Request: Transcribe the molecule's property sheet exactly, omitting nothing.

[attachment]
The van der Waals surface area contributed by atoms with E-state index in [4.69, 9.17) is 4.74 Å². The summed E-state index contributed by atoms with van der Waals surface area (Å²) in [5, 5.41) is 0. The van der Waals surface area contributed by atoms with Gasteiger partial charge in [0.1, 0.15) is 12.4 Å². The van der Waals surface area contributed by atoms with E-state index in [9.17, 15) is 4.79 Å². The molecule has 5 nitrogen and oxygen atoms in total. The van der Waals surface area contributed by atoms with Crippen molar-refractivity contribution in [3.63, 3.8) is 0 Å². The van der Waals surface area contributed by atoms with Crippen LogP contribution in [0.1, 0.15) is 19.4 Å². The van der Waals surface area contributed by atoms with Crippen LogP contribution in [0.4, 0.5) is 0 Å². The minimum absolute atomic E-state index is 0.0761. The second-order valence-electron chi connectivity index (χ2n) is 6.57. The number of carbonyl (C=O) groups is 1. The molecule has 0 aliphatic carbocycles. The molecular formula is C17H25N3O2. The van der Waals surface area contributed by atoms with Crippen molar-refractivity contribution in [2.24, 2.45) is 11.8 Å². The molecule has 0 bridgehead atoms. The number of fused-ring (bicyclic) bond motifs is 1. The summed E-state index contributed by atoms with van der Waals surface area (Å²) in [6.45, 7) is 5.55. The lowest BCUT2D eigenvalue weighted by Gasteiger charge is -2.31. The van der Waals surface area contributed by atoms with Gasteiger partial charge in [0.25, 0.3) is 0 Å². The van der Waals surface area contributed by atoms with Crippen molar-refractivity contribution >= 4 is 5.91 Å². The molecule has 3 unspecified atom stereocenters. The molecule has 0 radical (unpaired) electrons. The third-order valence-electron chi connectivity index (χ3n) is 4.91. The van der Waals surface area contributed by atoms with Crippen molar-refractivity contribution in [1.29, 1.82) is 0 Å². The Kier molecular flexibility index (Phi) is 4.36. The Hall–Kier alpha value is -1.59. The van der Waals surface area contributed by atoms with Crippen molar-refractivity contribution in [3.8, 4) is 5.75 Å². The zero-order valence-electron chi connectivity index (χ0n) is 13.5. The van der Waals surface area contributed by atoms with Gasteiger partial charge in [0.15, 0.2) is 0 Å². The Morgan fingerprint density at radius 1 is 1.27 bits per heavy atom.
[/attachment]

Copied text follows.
The van der Waals surface area contributed by atoms with E-state index in [4.69, 9.17) is 4.74 Å². The summed E-state index contributed by atoms with van der Waals surface area (Å²) in [5, 5.41) is 0. The van der Waals surface area contributed by atoms with Gasteiger partial charge in [0.1, 0.15) is 12.4 Å². The van der Waals surface area contributed by atoms with E-state index in [9.17, 15) is 4.79 Å². The molecule has 5 nitrogen and oxygen atoms in total. The van der Waals surface area contributed by atoms with Crippen molar-refractivity contribution in [3.63, 3.8) is 0 Å². The van der Waals surface area contributed by atoms with Crippen LogP contribution in [0.1, 0.15) is 19.4 Å². The van der Waals surface area contributed by atoms with Crippen LogP contribution in [0.4, 0.5) is 0 Å². The minimum absolute atomic E-state index is 0.0761. The second-order valence-electron chi connectivity index (χ2n) is 6.57. The number of carbonyl (C=O) groups is 1. The molecule has 0 aliphatic carbocycles. The molecular formula is C17H25N3O2. The van der Waals surface area contributed by atoms with Crippen molar-refractivity contribution in [2.24, 2.45) is 11.8 Å². The molecule has 0 bridgehead atoms. The number of fused-ring (bicyclic) bond motifs is 1. The summed E-state index contributed by atoms with van der Waals surface area (Å²) in [6.45, 7) is 5.55. The lowest BCUT2D eigenvalue weighted by Gasteiger charge is -2.31. The van der Waals surface area contributed by atoms with Gasteiger partial charge in [0.25, 0.3) is 0 Å². The van der Waals surface area contributed by atoms with Crippen molar-refractivity contribution >= 4 is 5.91 Å². The molecule has 3 unspecified atom stereocenters. The molecule has 0 radical (unpaired) electrons. The third-order valence-electron chi connectivity index (χ3n) is 4.91. The van der Waals surface area contributed by atoms with Crippen molar-refractivity contribution in [1.29, 1.82) is 0 Å². The Kier molecular flexibility index (Phi) is 4.36. The Hall–Kier alpha value is -1.59. The van der Waals surface area contributed by atoms with Crippen molar-refractivity contribution in [3.8, 4) is 5.75 Å². The zero-order valence-electron chi connectivity index (χ0n) is 13.5. The van der Waals surface area contributed by atoms with Gasteiger partial charge in [0.15, 0.2) is 0 Å². The Morgan fingerprint density at radius 1 is 1.27 bits per heavy atom.